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Abstract: This paper examines the roles of culture in the principles of biomedical ethics. Drawing on examples from African, Navajo and Western cultures, the paper maintains that various elements of culture are indispensable to the application of the principles of biomedical ethics.
Comment: This text presents a clear introduction to questions about the application of biomedical ethical principles outside of Western medical contexts. It contains a good overview of the Western interpretation and application of autonomy, as well as other, culturally specific, interpretations of autonomy in medical contexts. This makes it useful as a text to introduce students to the way in which conflicts occur over the application of medical ethical principles in context prior to looking at specific cases (such as Jehovah's Witnesses refusal to accept blood transfusions or the well known case of the Hmong medical culture).Export citation in BibTeX formatExport text citationView this text on PhilPapersExport citation in Reference Manager formatExport citation in EndNote formatExport citation in Zotero format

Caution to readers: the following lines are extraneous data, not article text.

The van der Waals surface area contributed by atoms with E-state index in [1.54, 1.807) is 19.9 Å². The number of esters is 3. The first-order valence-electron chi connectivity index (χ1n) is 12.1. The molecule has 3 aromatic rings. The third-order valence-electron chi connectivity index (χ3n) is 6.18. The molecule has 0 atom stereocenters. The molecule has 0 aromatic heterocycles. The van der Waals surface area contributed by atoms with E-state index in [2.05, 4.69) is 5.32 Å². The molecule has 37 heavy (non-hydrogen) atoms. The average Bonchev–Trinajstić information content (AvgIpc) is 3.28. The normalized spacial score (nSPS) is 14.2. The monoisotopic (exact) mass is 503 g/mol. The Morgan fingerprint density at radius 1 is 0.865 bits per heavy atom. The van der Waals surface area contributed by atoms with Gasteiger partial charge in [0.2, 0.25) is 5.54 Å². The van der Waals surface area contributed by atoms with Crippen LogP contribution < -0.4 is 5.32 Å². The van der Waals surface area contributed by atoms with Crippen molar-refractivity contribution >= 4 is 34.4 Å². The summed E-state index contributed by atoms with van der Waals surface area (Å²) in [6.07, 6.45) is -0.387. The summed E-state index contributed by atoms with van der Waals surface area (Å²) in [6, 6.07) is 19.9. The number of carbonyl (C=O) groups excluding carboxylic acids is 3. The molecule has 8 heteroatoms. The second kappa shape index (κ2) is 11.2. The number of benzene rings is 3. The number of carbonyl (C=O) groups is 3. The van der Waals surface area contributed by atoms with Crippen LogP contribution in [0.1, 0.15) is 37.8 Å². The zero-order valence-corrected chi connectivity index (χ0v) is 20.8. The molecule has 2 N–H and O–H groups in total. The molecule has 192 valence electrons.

Abímbọ́lá, Kọ́lá. Culture and the Principles of Biomedical Ethics
2013, Journal of Commercial Biotechnology, 19 (3): 31-39.
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